By Carl Haddon
Not a week goes by that I don’t hear conversation wherein rural fire department members discount the possibility of “things going that bad.” “That’ll never happen to us,” “we’ve always done it that way,” and “that only happens to city departments, and we’re not a city department,” seem to be mantras and mentalities that often ring throughout many parts of this country’s rural fire communities. The thought of multiple incidents occurring at the same time or a single event, such as a school bus crash, that would overtax the existing resources don’t seem to be given much thought. And, the suggestion of such events is often dismissed as being alarmist.
Elk Bend, Idaho is a small, primarily retirement community with a population of less than 200 people, located in a pristine remote area on the banks of the Salmon River. The Elk Bend Fire Protection District has a hard working volunteer chief, and a great (but small) group of older volunteer firefighters. Elk Bend has no ambulance but does have another small group of first responders and EMTs that make up its quick response unit (QRU). Elk Bend’s closest ambulance and all other emergency services resources come from a town located roughly 25 miles away.
In the late afternoon on June 16, 2013, Elk Bend QRU, and our swiftwater rescue team (North Fork (ID) Fire Department) were dispatched to a call in Elk Bend for “ATV over the side and into the river.” As units mustered and headed upriver, an Elk Bend Fire Protection District engine with two souls aboard was traveling along the river road, when they were apparently startled by a deer that appeared from the brush and onto the highway. The apparatus operator is said to have swerved to avoid the animal, causing the loaded engine to leave the pavement. The fire truck rolled onto its side and headed down the 25-foot embankment toward the Salmon River. When the truck hit the riverbank, it popped back onto all four wheels, causing the engine to come to rest upright in the water.
The Elk Bend QRU and our water rescue task force were already committed to the search and rescue efforts of the ATV with assumed riders in the river. Existing resources were tapped, and we potentially had fellow firefighters, who are also friends and neighbors, trapped, injured, or worse in a wrecked apparatus in the cold fast moving river waters.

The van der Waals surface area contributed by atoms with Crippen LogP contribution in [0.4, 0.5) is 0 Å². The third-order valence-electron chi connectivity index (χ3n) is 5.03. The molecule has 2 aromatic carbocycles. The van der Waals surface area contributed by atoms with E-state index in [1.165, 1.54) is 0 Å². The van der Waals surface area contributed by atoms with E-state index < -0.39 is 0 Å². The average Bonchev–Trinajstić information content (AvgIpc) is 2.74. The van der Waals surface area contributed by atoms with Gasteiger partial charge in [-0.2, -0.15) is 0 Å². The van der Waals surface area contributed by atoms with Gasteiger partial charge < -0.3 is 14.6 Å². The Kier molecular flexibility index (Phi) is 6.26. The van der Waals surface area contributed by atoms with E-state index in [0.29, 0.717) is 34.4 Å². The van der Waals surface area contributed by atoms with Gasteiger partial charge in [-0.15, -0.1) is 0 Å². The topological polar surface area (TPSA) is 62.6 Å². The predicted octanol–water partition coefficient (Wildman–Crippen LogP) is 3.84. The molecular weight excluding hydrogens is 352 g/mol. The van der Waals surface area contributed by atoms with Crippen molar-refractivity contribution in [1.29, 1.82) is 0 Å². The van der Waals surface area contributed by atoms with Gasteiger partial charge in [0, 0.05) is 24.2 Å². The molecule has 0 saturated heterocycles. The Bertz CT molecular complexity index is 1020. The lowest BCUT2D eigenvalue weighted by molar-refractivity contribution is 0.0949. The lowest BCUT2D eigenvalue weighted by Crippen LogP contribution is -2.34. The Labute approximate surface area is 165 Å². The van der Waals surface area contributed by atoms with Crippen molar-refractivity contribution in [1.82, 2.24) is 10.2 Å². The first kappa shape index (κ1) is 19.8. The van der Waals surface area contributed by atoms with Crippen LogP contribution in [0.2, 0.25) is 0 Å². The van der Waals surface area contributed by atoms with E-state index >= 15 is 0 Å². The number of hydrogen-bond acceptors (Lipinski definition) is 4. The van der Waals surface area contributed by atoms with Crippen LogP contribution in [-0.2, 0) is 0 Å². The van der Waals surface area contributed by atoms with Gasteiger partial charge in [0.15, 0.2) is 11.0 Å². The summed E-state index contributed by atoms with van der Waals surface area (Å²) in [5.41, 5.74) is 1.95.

Not only did the “that’ll never happen to us” theory get blown out the window, it called into question the effectiveness of the crews on the first scene knowing that the next closest help for those firefighters onboard the engine in the river was at least 30 minutes away.
I’m not going to tell you that anything could have happened differently than it did, because I don’t know that. And Elk Bend Fire is not one of those departments that I’ve heard the “that will never happen to us” from. I’m also not saying that something, be it preplanning, training, or coordinating resources, couldn’t have been done to help avoid a situation such as this. Each department/district has its own unique set of circumstances.
In the end, we were all quite relieved to hear that the crew in the apparatus wreck was all able to self-extricate, and the two crew members were transported via ambulance to the hospital with non life threatening injuries. The original call of the ATV over the side and into the river turned out to be a visitor to the area with a truck and ATV trailer that lost one of the ATVs off of the trailer over the side and into the river—no rider and no rescue.
The old adage is, “Hope for the best and plan for the worst.” In our case, we tweak the adage to, “Hope for the best, and preplan, and train, train, train for the worst.” Remember, “that’ll never happen to us” holds true right up to the day that it does happen to you.
CARL J. HADDON is a member of the Fire Apparatus & Emergency Equipment editorial advisory board and the director of Five Star Fire Training LLC, which is sponsored, in part, by Volvo North America. He serves as assistant chief and fire commissioner for the North Fork (ID) Fire Department and is a career veteran of more than 25 years in the fire and EMS services in southern California. He is a certified Level 2 fire instructor and an ISFSI member and teaches Five Star Auto Extrication and NFPA 610 classes across the country.
By Carl Haddon